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Nationally, many bird species fluttering

Another report card to take note of:  a comprehensive new look at the state of the nation's birds finds that several major groupings of our feathered friends are in trouble, particularly seabirds, coastal shorebirds and those that frequent grasslands and open prairies.  (The bird pictured above, photographed by Greg Lavaty, is a cerulean warbler, which favors forests.)

In all, nearly a third of the nation's 800 bird species are endangered, threatened or in significant decline, the State of the Birds report says.  Among the chief culprits are habitat loss and invasive species.

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The report pulls together data from long-running bird censuses conducted by flocks of citizen bird-watchers and professional avian biologists, including the Breeding Bird Survey run by the federal government and the National Audubon Society's Christmas Bird Count.

"From shorebirds in New England to warblers in Michigan to songbirds in Hawaii, we are seeing disturbing downward population trends that should set off environmental alarm bells," Interior Secretary Ken Salazar said in releasing the report.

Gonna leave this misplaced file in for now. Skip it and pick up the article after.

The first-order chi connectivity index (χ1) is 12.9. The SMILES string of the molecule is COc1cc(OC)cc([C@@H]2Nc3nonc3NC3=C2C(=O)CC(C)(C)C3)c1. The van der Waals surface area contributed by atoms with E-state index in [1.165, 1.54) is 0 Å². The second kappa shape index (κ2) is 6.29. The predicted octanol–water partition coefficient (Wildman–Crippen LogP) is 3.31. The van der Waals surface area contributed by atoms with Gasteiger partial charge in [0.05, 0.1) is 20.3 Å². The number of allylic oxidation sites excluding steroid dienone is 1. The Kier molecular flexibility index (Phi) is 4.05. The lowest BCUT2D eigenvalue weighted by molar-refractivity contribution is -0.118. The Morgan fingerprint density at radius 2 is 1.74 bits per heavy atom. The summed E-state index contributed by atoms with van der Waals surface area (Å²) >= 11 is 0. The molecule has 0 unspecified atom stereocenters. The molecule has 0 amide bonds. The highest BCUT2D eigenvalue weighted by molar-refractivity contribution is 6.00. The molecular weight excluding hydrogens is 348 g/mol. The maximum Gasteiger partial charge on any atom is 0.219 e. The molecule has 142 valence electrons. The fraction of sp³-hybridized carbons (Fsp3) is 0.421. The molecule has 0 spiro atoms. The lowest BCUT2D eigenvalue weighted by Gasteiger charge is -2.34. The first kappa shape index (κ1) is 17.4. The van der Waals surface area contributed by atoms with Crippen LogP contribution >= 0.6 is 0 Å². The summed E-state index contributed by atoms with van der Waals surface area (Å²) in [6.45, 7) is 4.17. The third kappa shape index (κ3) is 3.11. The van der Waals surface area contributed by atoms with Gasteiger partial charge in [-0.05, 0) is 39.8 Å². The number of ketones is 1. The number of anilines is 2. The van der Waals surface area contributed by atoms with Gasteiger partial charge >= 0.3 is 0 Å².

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Of particular concern is Hawaii, where 71 bird species have gone extinct in the millenia since humans settled the Pacific islands.  In the past 40 years alone, 10 more species have vanished.

About 39 percent of U.S. seabirds are declining as well, which experts attribute to pollution, loss of fish and warming ocean temperatures.  And some coastal shorebirds, most notably the red knot, are in serious trouble.

Birds that nest and forage in wetlands seem to be doing well, the report finds. Pelicans, herons, egrets, osprey and ducks all have benefited from efforts to preserve and restore marshy areas, experts say.  Those and others, like the bald eagle and peregrine falcon, have recovered from reproductive problems caused by DDT poisoning.

Still, birds that favor forests, dry areas and grasslands are struggling, in large part because their habitats are being altered and destroyed by development and agricultural practices.

The chart below shows the trends among key species, by habitat type. For more, look here.

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